With today’s high energy prices, a wood burning stove is a good alternative to reduce your high energy bills and a very effective way to heat your home.
Things You’ll Need:
- A wood burning stove, preferably fan-forced
- Wood, well cured/at least one year old
- Lots of kindling (small pieces of wood/bark)
- Cardboard or paper (nothing with a plastic coating)
- barbecue grill lighter or fireplace matches
If you have a fan-forced wood burner, you can turn up your thermostat to turn the fan on and supply air to your fire. The fan will keep running until your room is the desired temperature. There is a switch on top of the fan that you can also use to shut the fan off and this will stop the airflow to the fire if you feel the fire is sufficient. Below the fan is a round wheel that looks like a star. You can also open this to provide air to assist in getting your fire started.
Though some models may vary, there are two handles at the bottom of most stoves. The handle on the right opens the door that holds your ash pan. I recommend emptying the ashes from your wood burner at least once a month.
The handle on the left is to shake the grates inside the stove. This will allow the ash to fall to the ash pan so you can continue to receive the desired airflow to your fire.
Keep a 5-gallon metal can to keep your ash in, in the event that you feel your fire is a bit too big or too hot, you can shovel some of the ash on your coals to reduce the heat.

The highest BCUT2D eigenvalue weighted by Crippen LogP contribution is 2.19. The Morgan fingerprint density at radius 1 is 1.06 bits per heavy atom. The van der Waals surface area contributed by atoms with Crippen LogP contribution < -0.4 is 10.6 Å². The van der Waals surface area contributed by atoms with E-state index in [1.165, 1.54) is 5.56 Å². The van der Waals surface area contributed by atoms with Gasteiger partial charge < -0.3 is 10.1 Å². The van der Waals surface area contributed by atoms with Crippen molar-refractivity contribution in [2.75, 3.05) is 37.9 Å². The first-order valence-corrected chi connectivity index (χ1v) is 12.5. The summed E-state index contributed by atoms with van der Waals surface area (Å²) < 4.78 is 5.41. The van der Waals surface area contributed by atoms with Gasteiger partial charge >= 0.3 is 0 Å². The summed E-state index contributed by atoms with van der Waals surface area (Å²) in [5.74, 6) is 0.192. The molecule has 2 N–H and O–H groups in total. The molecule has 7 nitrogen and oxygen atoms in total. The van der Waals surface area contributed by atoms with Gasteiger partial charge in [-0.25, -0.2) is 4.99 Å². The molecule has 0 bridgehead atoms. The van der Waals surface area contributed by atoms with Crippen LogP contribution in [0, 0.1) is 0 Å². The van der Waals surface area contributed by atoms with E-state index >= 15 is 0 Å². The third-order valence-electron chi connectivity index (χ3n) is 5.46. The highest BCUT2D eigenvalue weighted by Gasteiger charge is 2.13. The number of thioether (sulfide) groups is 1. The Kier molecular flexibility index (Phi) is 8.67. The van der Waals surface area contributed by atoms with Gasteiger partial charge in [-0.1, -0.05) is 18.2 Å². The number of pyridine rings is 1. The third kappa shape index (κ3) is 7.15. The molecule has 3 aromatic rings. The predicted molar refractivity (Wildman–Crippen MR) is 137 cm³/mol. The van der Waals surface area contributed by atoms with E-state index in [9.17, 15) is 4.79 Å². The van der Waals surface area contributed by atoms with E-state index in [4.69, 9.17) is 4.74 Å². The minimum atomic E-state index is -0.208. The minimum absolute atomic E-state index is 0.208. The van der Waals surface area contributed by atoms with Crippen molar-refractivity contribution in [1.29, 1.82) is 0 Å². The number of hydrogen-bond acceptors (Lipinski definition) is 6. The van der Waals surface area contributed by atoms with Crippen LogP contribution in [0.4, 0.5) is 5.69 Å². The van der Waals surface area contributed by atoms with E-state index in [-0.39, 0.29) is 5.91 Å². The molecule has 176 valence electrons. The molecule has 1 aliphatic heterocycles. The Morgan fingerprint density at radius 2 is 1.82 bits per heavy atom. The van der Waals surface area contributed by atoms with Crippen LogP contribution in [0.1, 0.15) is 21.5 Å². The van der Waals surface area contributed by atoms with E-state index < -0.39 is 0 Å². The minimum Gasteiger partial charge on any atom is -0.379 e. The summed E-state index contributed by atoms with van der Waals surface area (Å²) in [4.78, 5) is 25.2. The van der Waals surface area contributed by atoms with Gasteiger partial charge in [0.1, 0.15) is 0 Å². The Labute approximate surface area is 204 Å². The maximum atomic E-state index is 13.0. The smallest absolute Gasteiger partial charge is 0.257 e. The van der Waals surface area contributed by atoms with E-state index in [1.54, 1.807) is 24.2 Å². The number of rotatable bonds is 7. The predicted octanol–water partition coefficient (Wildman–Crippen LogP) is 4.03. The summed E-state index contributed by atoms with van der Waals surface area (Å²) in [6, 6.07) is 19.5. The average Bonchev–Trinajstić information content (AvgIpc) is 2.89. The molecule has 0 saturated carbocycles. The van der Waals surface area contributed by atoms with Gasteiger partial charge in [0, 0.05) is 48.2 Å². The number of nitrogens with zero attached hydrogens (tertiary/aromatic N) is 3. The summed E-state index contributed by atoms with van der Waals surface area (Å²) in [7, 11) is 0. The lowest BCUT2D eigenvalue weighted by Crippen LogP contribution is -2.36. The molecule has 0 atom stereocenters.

Damper control and access door. The handle above the door on the stove is the damper control. Before starting your fire, pull this handle out about half-way to open the damper. This lets the smoke from your fire escape up the chimney/flue. After your fire is burning at the desired temperature, you may close the damper down 3/4 of the way by pushing the handle back in. This will keep the heat in the stove.
Place wadded up paper or cardboard in the bottom of the stove. Build a small pyramid of kindling (small pieces of wood or bark). You can purchase “cut-offs” from your local sawmill cheaper than buying cord wood. For those of you who didn’t know, a cord of wood is 4′ x 4′ x 8′, and usually runs $50 and up.
Once your fire is burning well, then you can add one or two logs at a time, always keeping them at an angle so they can receive airflow from underneath. This will keep the fire burning. Depending on the size of your stove, you will have to stir the coals and place another one or two logs on every hour or two. It’s a good idea to hang around and watch the fire until your blower kicks on upstairs. That way you can be sure you have sufficient heat built up.
Before you go to bed you can bank all of your coals to one side of the stove. This will keep the coals burning until morning.
Tips & Warnings
- You can purchase “cut-offs” from your local sawmill cheaper than buying cord wood. For those of you who didn’t know, a cord of wood is 4′ x 4′ x 8′, and usually runs $50 and up.
- Be sure to clean your flue after every 60 fires or so. This gets rid of the creosote build-up that causes chimney fires.
- Always read your manufacturer’s instructions. Some models of stove may be different in minor ways from this description.
- Never touch the stove except on the handles. The handles are designed to stay cool.